Has it really been four years since the first LSX Shootout? Time sure flies when you’re having fun, and GM Performance Parts is returning as the title sponsor for the event again in 2010, held in conjunction with the NMCA World Finals at Gateway International Raceway in St. Louis, Illinois, October 7-10. There’s a lot to celebrate this year – having the Camaro back in production is a pretty big deal, of course – but the emphasis from GMPP is on their ever-expanding line of LS-family crate engines.
In addition to the E-ROD ’55 Chevy that features an emissions-compliant LS3 crate motor package, they’ll also have three special project vehicles on display, featured on the cover of GM High-Tech Performance; an LSA-powered ’96 Impala, an ’89 Camaro stuffed full of LSX454, and the ground-shaking ’99 Camaro motivated by the ZR-1-spec LS9 crate engine previously featured here on LSXMag.
“The LSX Shootout is the premier event for racers and street enthusiasts with LS power, and GM Performance Parts is behind them 100 percent,” said LSXMag contributor Dr. Jamie Meyer, product integration manager for GM Performance Parts. “The project vehicles we’re bringing demonstrate the possibilities for swapping an LS engine into any vehicle, and we welcome enthusiasts to look them over and ask questions about how to do it themselves.”
Original Press Release:
GM Performance Parts returns as the title sponsor for the fourth annual LSX Shootout and will be on hand with an impressive display of crate engines, parts and project vehicles – including the three GMPP vehicles featured on the cover of the November 2010 issue of GM High-Tech Performance. Each is powered by a new GMPP crate engine.
The project vehicles include:
· An LSA-powered 1996 Chevrolet Impala SS, using the same 556-horsepower supercharged 6.2L engine found in the Cadillac CTS-V series
· A 1989 Chevrolet Camaro powered by GMPP’s LSX454 crate engine
· A fourth-generation Camaro equipped with GMPP’s new LS9 crate engine, which is based on the 638-horsepower supercharged 6.2L engine used in the Corvette ZR1.
Also on display will be the E-ROD ’55 Chevy, featuring the emissions-compliant LS3 E-ROD crate engine package (California EO pending). The E-ROD package includes the 430-horsepower LS3 engine, catalytic converters and other emissions equipment that enable vehicles to pass California’s stringent emissions tests.
The LSX Shootout takes place Oct. 7-10, at Gateway International Raceway, near St. Louis. It features several drag racing classes and car show classes for all vehicles powered by LS engines.
“The LSX Shootout is the premier event for racers and street enthusiasts with LS power, and GM Performance Parts is behind them 100 percent,” said Dr. Jamie Meyer, product integration manager for GM Performance Parts. “The project vehicles we’re bringing demonstrate the possibilities for swapping an LS engine into any vehicle, and we welcome enthusiasts to look them over and ask questions about how to do it themselves.”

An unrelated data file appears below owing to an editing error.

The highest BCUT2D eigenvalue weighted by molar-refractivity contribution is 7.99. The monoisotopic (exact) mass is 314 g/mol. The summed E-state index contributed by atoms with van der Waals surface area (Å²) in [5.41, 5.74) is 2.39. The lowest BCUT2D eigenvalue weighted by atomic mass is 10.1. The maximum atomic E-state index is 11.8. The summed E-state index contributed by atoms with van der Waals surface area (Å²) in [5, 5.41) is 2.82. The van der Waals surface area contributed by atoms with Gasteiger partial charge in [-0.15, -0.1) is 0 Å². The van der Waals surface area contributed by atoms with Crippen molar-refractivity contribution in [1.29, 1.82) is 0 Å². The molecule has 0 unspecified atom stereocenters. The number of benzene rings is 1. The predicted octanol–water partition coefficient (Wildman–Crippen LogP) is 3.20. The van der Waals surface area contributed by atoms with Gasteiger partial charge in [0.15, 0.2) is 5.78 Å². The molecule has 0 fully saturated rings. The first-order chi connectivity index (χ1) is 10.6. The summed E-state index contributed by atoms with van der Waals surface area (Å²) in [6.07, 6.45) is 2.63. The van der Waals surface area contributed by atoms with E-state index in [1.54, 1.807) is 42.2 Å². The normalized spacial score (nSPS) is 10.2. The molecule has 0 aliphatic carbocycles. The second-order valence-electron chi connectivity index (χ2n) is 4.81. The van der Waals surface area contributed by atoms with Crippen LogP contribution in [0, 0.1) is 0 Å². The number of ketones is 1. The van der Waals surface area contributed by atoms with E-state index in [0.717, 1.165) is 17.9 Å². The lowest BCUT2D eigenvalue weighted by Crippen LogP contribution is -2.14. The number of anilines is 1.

GMPP’s parts and engine displays will include the latest LSX maximum-performance parts. They’re suited for drag racing and are designed to support engines making 2,000 horsepower, or more, with supercharging, turbocharging or nitrous. Among them will be the LSX Bowtie blocks – including the tall-deck version for building large-displacement engines of up to 500 cubic inches – as well as new drag-race six-bolt cylinder heads, intake manifolds and forged rotating components. GMPP personnel will be available throughout the event to answer tech questions and explain the key attributes of the new parts.
“As more and more competitors discover the advantages of running an LS engine, we’re rolling out more racing-specific parts that give them the tools they need to go quicker,” said Dr. Meyer. “General Motors designed, engineered, and brought to market the LS engine family, and there is simply no other manufacturer that offers more parts to build the LS engine of your dreams.”
Racing and street enthusiasts can also tap the hands-on expertise of technicians from Scoggin-Dickey Parts Center, one of the country’s largest GMPP dealers and installers.
“Our guys are true LS gearheads,” said Nickey Fowler, of Scoggin-Dickey Performance Center. “We invest in training on things like camshaft and valvetrain theory, so the technicians we’ll have at the LSX Shootout draw from a deep well of classroom and hands-on knowledge.”
Along with the technical support and parts displays, Scoggin-Dickey will stock popular parts for purchase at the event, in the event racers need a last-minute part to keep them in competition.
It pays to win
GM Performance Parts will award the fastest LS-powered racers at the LSX Shootout and pay a $250 bonus to any racer who wins his or her category using an LSX Bowtie engine block. GMPP will also supply awards to all racing class and show class winners.
More information about GM Performance Parts is available at gmperformanceparts.com. Details on the LSX Shootout are available at www.nmcadigital.com/lsx.